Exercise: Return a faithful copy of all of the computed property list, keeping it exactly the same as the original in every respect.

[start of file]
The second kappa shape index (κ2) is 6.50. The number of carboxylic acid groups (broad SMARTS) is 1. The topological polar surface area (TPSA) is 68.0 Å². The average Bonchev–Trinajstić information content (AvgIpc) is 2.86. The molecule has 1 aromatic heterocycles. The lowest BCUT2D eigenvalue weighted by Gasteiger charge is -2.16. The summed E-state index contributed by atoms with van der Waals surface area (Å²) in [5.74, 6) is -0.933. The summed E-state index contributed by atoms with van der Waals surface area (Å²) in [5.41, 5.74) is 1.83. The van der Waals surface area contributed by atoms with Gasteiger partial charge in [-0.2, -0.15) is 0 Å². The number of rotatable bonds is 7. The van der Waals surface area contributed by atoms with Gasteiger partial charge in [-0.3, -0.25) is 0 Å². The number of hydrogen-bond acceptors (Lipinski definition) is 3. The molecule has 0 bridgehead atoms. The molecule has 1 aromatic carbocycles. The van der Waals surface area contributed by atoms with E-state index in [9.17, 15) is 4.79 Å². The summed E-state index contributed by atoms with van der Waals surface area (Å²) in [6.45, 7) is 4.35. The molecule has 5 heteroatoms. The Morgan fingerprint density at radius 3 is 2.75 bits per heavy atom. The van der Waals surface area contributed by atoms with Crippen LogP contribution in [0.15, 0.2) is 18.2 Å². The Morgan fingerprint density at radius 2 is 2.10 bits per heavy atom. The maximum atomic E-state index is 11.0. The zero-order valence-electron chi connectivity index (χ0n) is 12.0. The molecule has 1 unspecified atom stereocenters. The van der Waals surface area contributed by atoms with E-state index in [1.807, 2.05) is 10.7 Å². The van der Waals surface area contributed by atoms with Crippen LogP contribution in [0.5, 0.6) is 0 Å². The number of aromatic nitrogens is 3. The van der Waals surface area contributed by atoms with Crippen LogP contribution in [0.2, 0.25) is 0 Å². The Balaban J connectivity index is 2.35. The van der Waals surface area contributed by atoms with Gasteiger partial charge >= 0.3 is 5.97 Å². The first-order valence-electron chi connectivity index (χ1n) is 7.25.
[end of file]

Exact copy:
The second kappa shape index (κ2) is 6.50. The number of carboxylic acid groups (broad SMARTS) is 1. The topological polar surface area (TPSA) is 68.0 Å². The average Bonchev–Trinajstić information content (AvgIpc) is 2.86. The molecule has 1 aromatic heterocycles. The lowest BCUT2D eigenvalue weighted by Gasteiger charge is -2.16. The summed E-state index contributed by atoms with van der Waals surface area (Å²) in [5.74, 6) is -0.933. The summed E-state index contributed by atoms with van der Waals surface area (Å²) in [5.41, 5.74) is 1.83. The van der Waals surface area contributed by atoms with Gasteiger partial charge in [-0.2, -0.15) is 0 Å². The number of rotatable bonds is 7. The van der Waals surface area contributed by atoms with Gasteiger partial charge in [-0.3, -0.25) is 0 Å². The number of hydrogen-bond acceptors (Lipinski definition) is 3. The molecule has 0 bridgehead atoms. The molecule has 1 aromatic carbocycles. The van der Waals surface area contributed by atoms with E-state index in [9.17, 15) is 4.79 Å². The summed E-state index contributed by atoms with van der Waals surface area (Å²) in [6.45, 7) is 4.35. The molecule has 5 heteroatoms. The Morgan fingerprint density at radius 3 is 2.75 bits per heavy atom. The van der Waals surface area contributed by atoms with Crippen LogP contribution in [0.15, 0.2) is 18.2 Å². The Morgan fingerprint density at radius 2 is 2.10 bits per heavy atom. The maximum atomic E-state index is 11.0. The zero-order valence-electron chi connectivity index (χ0n) is 12.0. The molecule has 1 unspecified atom stereocenters. The van der Waals surface area contributed by atoms with E-state index in [1.807, 2.05) is 10.7 Å². The van der Waals surface area contributed by atoms with Crippen LogP contribution in [0.5, 0.6) is 0 Å². The number of aromatic nitrogens is 3. The van der Waals surface area contributed by atoms with Crippen LogP contribution in [0.2, 0.25) is 0 Å². The Balaban J connectivity index is 2.35. The van der Waals surface area contributed by atoms with Gasteiger partial charge >= 0.3 is 5.97 Å². The first-order valence-electron chi connectivity index (χ1n) is 7.25.